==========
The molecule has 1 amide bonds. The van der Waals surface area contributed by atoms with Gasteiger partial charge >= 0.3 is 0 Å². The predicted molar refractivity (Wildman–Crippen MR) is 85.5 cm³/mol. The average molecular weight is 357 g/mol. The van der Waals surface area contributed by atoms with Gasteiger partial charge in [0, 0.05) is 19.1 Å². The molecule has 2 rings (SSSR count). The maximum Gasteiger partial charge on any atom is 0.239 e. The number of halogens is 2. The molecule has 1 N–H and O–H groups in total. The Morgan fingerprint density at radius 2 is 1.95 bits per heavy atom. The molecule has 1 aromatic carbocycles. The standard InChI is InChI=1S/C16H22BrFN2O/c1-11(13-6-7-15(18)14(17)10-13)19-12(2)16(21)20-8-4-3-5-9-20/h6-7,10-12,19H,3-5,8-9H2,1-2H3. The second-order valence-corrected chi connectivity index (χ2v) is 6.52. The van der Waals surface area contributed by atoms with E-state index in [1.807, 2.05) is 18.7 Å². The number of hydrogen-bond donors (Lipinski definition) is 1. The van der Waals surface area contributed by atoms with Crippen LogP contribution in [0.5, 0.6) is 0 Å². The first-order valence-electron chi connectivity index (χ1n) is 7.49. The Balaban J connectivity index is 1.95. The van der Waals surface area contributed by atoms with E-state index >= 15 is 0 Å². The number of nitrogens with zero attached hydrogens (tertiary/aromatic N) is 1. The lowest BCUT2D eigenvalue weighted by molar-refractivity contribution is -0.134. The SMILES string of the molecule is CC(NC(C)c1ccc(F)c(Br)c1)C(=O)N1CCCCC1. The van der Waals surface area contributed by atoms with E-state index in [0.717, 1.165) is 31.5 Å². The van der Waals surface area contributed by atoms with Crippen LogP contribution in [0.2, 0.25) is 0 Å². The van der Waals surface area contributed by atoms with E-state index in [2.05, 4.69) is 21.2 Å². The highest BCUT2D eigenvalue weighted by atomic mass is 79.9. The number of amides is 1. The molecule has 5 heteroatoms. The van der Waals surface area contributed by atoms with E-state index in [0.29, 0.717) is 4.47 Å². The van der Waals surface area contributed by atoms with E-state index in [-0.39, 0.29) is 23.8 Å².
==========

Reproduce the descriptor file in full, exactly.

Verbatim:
The molecule has 1 amide bonds. The van der Waals surface area contributed by atoms with Gasteiger partial charge >= 0.3 is 0 Å². The predicted molar refractivity (Wildman–Crippen MR) is 85.5 cm³/mol. The average molecular weight is 357 g/mol. The van der Waals surface area contributed by atoms with Gasteiger partial charge in [0, 0.05) is 19.1 Å². The molecule has 2 rings (SSSR count). The maximum Gasteiger partial charge on any atom is 0.239 e. The number of halogens is 2. The molecule has 1 N–H and O–H groups in total. The Morgan fingerprint density at radius 2 is 1.95 bits per heavy atom. The molecule has 1 aromatic carbocycles. The standard InChI is InChI=1S/C16H22BrFN2O/c1-11(13-6-7-15(18)14(17)10-13)19-12(2)16(21)20-8-4-3-5-9-20/h6-7,10-12,19H,3-5,8-9H2,1-2H3. The second-order valence-corrected chi connectivity index (χ2v) is 6.52. The van der Waals surface area contributed by atoms with E-state index in [1.807, 2.05) is 18.7 Å². The number of hydrogen-bond donors (Lipinski definition) is 1. The van der Waals surface area contributed by atoms with Crippen LogP contribution in [0.5, 0.6) is 0 Å². The first-order valence-electron chi connectivity index (χ1n) is 7.49. The Balaban J connectivity index is 1.95. The van der Waals surface area contributed by atoms with E-state index >= 15 is 0 Å². The number of nitrogens with zero attached hydrogens (tertiary/aromatic N) is 1. The lowest BCUT2D eigenvalue weighted by molar-refractivity contribution is -0.134. The SMILES string of the molecule is CC(NC(C)c1ccc(F)c(Br)c1)C(=O)N1CCCCC1. The van der Waals surface area contributed by atoms with E-state index in [0.717, 1.165) is 31.5 Å². The van der Waals surface area contributed by atoms with Crippen LogP contribution in [0.2, 0.25) is 0 Å². The van der Waals surface area contributed by atoms with E-state index in [2.05, 4.69) is 21.2 Å². The highest BCUT2D eigenvalue weighted by atomic mass is 79.9. The number of amides is 1. The molecule has 5 heteroatoms. The van der Waals surface area contributed by atoms with E-state index in [0.29, 0.717) is 4.47 Å². The van der Waals surface area contributed by atoms with E-state index in [-0.39, 0.29) is 23.8 Å².